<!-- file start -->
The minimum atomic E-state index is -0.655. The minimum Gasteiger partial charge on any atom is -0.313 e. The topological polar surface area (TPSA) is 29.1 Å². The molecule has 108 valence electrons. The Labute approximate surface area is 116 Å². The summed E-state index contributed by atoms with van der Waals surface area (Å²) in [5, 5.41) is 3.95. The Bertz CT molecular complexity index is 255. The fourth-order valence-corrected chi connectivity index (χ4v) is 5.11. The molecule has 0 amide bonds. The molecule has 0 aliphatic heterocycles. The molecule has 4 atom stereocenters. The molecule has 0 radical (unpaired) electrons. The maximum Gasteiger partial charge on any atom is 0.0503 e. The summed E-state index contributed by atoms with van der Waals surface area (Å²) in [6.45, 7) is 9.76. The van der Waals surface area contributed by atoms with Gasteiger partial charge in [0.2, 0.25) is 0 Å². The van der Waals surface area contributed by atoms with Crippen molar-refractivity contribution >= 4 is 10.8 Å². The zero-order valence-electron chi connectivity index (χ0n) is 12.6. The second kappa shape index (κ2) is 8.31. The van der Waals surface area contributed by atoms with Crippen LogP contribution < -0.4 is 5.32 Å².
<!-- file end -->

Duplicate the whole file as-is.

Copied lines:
The minimum atomic E-state index is -0.655. The minimum Gasteiger partial charge on any atom is -0.313 e. The topological polar surface area (TPSA) is 29.1 Å². The molecule has 108 valence electrons. The Labute approximate surface area is 116 Å². The summed E-state index contributed by atoms with van der Waals surface area (Å²) in [5, 5.41) is 3.95. The Bertz CT molecular complexity index is 255. The fourth-order valence-corrected chi connectivity index (χ4v) is 5.11. The molecule has 0 amide bonds. The molecule has 0 aliphatic heterocycles. The molecule has 4 atom stereocenters. The molecule has 0 radical (unpaired) electrons. The maximum Gasteiger partial charge on any atom is 0.0503 e. The summed E-state index contributed by atoms with van der Waals surface area (Å²) in [6.45, 7) is 9.76. The van der Waals surface area contributed by atoms with Gasteiger partial charge in [0.2, 0.25) is 0 Å². The van der Waals surface area contributed by atoms with Crippen molar-refractivity contribution >= 4 is 10.8 Å². The zero-order valence-electron chi connectivity index (χ0n) is 12.6. The second kappa shape index (κ2) is 8.31. The van der Waals surface area contributed by atoms with Crippen LogP contribution < -0.4 is 5.32 Å².